Technopreneur of the Year, Ahmed Khalid of XGear Talks to IDG

 

XGear, a device that hooks up to your car, monitors the activity of the vehicle and provides alerts, analysis and reports to give you full control over the vehicle was founded by Ahmed Khalid back in his university years. The Startup, up till now, has won international competitions like Startup Open and MIT Business Acceleration Program; is a part of Plan9, Microsoft Innovation Center (MIC), Lahore and an acceleration program run by Google for Entrepreneurs in Silicon Valley called BlackBox. Later named the Technopreneur of the Year by Startup Expo Pakistan 2015, XGear has now associated with Indiegogo for its crowd-funding campaign.

Ahmed has Bachelors in Computer Science from COMSATS Institute of Information Technology and a Masters in Wireless Networks, Electrical and Electronic Engineering from the Queen Mary University of London.

IDG got in touch with Ahmed to know about his entrepreneurial journey, his passion for cars, his experience at Plan9, and how he turned his university project into a fully-fledged business.

Here is what we talked about..

What in particular gave you the idea about XGear?

Basically it was a university project, everyone was doing data based projects but I wanted to do something different. I love cars so I wanted to work with cars. We somehow tried to get data out of the vehicle and display it on our computer screens but we had no idea what to do with the data or how it could be used.

It all started back in 2005 when there were no smartphones, there were only serial ports. With the passage of time, we understood that there is also big data, everything is going on to internet and its time we put car to Internet of Things (IoT) space.

Any challenges you faced?

People think living in Pakistan is a challenge. Yes, it is a challenge but at the same time we also have advantages. I am an optimist, I see things positively; raising investment while living in Pakistan is a bit difficult and you get crappy term sheets where your valuation is very less and you don’t get valued that much. But at the same time, you get talent at a very cheap rate; you get people working for you at a fraction of price you get to pay at Silicon Valley. The talent is equally spread.

The only big challenge was, thinking that would this thing work? Would people buy this? So we had to spend months in the market to validate that what we are is needed or not? Does the world need it? And if it is needed then why Honda, Toyota and Mercedes are not doing it? Why isn’t Orenj doing it? Or if Orenj starts working on this then how would we protect our IPs.

Have you received any funding for your product?

We haven’t up till now, we have refused about $ 64 million in funding, due to bad term sheets. We are looking for strategic partners, who can bring some value into the product besides funding it. So we are very picky in choosing our investors.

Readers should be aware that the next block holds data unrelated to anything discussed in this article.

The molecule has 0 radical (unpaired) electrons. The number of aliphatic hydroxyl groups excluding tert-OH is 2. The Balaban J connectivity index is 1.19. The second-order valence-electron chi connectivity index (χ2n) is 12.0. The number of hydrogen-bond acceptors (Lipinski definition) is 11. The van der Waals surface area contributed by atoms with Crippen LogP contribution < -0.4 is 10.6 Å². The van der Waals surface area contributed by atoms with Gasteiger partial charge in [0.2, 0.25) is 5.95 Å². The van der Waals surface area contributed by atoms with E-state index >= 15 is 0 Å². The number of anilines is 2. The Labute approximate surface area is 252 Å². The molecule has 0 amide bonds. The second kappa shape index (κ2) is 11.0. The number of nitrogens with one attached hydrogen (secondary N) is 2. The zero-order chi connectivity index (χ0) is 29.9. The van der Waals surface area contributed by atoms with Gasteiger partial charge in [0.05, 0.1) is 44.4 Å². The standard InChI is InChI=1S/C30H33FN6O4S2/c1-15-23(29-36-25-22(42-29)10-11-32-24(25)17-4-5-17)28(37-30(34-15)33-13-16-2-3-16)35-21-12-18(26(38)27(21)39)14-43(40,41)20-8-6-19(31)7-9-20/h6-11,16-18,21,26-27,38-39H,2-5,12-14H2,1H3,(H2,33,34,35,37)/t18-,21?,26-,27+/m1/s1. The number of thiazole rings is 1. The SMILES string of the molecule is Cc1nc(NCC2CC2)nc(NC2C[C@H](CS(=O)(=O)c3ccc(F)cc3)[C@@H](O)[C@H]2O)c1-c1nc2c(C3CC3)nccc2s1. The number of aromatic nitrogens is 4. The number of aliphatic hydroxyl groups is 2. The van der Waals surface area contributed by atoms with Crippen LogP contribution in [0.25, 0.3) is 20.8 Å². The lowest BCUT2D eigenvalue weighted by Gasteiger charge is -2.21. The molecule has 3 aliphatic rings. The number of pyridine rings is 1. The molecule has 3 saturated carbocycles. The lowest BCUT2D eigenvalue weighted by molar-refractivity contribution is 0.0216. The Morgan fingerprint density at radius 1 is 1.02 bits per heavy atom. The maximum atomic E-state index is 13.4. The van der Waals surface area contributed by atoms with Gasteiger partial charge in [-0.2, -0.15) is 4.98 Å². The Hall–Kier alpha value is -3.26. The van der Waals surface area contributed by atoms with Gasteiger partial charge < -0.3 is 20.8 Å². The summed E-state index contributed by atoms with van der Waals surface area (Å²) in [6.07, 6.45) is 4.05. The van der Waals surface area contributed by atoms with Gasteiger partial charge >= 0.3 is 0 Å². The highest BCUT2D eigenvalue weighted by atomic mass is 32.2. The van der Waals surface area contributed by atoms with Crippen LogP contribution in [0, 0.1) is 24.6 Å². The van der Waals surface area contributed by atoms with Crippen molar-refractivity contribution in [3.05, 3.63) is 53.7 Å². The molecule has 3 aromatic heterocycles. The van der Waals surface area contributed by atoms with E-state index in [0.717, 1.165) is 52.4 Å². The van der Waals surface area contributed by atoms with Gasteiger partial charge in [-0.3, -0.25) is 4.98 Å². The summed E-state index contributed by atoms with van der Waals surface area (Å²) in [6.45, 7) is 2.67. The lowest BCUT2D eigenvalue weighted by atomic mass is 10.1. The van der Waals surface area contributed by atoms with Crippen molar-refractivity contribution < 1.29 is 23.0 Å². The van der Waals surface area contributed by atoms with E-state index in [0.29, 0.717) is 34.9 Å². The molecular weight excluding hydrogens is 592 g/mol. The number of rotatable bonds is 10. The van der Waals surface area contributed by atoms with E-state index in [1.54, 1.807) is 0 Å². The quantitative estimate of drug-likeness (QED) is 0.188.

Any mentoring or support you’ve got from the industry?

We work with people from Open. One of our advisors is Chairman of Open from Silicon Valley, another one is global board member of GW. One is purely technical and the other is purely business guy. So we get very useful advice from these people.

What was it like to be a part of Plan9?

Plan9 is a great opportunity. The good thing about Plan9 is that they sign you a single mentor who stays with you for the whole cycle. The advantage from this is that these are the experienced people from the industry, they have done everything from scratch and they know the problems and hardships of being an entrepreneur. For example, when you have 10 lakh choices, which thing you should choose? How to move forward? And all the difficult decisions you have to take. These people understand our product in and out. They understand our business models, they understand our team dynamics so we are very comfortable with them sharing everything about our startups so that they can advice the best for us. That’s the best part of Plan9.

What do you think is the Startup scene like in Pakistan?

I think it’s pretty cool; the wave of facilitation in incubation programs is flourishing. Six years back from now there was nothing like this. If anyone wanted to start anything, there was no platform. Plan9, PlanX, MIC, LCE, NUST have given a great platform to the budding entrepreneurs and supporting them.

It is growing and it will take some time but eventually that’s how things start. Even Silicon Valley started the same way. We are on the right track and in next five to ten years we will have billion dollars exists and people would start respecting Pakistani Entrepreneurs.

What sort of opportunities you think are there in Pakistan for startups?

I believe Pakistan is a very good place for startups; I have experienced firsthand Silicon Valley. I have been to UK so I know what’s the startup scene is like in London. If we compare it to Silicon Valley, Silicon Valley has more resources and a lot of funding opportunities but at the same time it has Google, Microsoft and Facebook. If there is any talented guy, they’ll hire him no matter what he asks for. In Pakistan, its good and bad at the same time that we don’t have opportunities to work for Google, Microsoft and Facebook by being in Pakistan but talented people here are working on their own products; so that’s an advantage of being in Pakistan.

Interview conducted/edited by: IDG Pakistan